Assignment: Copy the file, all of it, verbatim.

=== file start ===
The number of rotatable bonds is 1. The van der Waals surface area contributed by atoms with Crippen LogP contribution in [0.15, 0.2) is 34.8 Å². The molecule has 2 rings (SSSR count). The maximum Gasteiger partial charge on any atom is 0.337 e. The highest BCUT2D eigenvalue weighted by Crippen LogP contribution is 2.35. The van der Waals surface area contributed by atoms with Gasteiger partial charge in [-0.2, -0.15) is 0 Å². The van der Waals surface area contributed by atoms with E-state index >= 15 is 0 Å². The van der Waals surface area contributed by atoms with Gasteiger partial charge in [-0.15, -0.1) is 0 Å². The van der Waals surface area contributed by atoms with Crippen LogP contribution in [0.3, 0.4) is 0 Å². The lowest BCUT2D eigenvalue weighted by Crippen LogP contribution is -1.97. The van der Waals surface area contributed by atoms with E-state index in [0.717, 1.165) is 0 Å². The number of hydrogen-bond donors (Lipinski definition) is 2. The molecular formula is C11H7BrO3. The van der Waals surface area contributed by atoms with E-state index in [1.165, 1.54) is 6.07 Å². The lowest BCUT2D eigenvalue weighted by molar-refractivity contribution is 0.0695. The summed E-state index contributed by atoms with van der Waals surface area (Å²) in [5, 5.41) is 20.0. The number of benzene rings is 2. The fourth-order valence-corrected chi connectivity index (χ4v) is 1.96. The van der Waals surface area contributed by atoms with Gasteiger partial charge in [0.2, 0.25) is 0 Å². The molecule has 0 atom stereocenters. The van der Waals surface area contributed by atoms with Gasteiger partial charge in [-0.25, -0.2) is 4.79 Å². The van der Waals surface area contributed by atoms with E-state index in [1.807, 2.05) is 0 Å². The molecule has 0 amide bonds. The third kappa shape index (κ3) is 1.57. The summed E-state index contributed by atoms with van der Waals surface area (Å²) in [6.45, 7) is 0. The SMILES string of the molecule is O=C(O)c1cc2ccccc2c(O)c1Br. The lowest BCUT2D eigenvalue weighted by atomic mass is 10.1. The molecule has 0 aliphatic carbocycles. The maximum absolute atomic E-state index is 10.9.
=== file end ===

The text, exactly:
The number of rotatable bonds is 1. The van der Waals surface area contributed by atoms with Crippen LogP contribution in [0.15, 0.2) is 34.8 Å². The molecule has 2 rings (SSSR count). The maximum Gasteiger partial charge on any atom is 0.337 e. The highest BCUT2D eigenvalue weighted by Crippen LogP contribution is 2.35. The van der Waals surface area contributed by atoms with Gasteiger partial charge in [-0.2, -0.15) is 0 Å². The van der Waals surface area contributed by atoms with E-state index >= 15 is 0 Å². The van der Waals surface area contributed by atoms with Gasteiger partial charge in [-0.15, -0.1) is 0 Å². The van der Waals surface area contributed by atoms with Crippen LogP contribution in [0.3, 0.4) is 0 Å². The lowest BCUT2D eigenvalue weighted by Crippen LogP contribution is -1.97. The van der Waals surface area contributed by atoms with E-state index in [0.717, 1.165) is 0 Å². The number of hydrogen-bond donors (Lipinski definition) is 2. The molecular formula is C11H7BrO3. The van der Waals surface area contributed by atoms with E-state index in [1.165, 1.54) is 6.07 Å². The lowest BCUT2D eigenvalue weighted by molar-refractivity contribution is 0.0695. The summed E-state index contributed by atoms with van der Waals surface area (Å²) in [5, 5.41) is 20.0. The number of benzene rings is 2. The fourth-order valence-corrected chi connectivity index (χ4v) is 1.96. The van der Waals surface area contributed by atoms with Gasteiger partial charge in [0.2, 0.25) is 0 Å². The molecule has 0 atom stereocenters. The van der Waals surface area contributed by atoms with Gasteiger partial charge in [-0.25, -0.2) is 4.79 Å². The van der Waals surface area contributed by atoms with E-state index in [1.807, 2.05) is 0 Å². The molecule has 0 amide bonds. The third kappa shape index (κ3) is 1.57. The summed E-state index contributed by atoms with van der Waals surface area (Å²) in [6.45, 7) is 0. The SMILES string of the molecule is O=C(O)c1cc2ccccc2c(O)c1Br. The lowest BCUT2D eigenvalue weighted by atomic mass is 10.1. The molecule has 0 aliphatic carbocycles. The maximum absolute atomic E-state index is 10.9.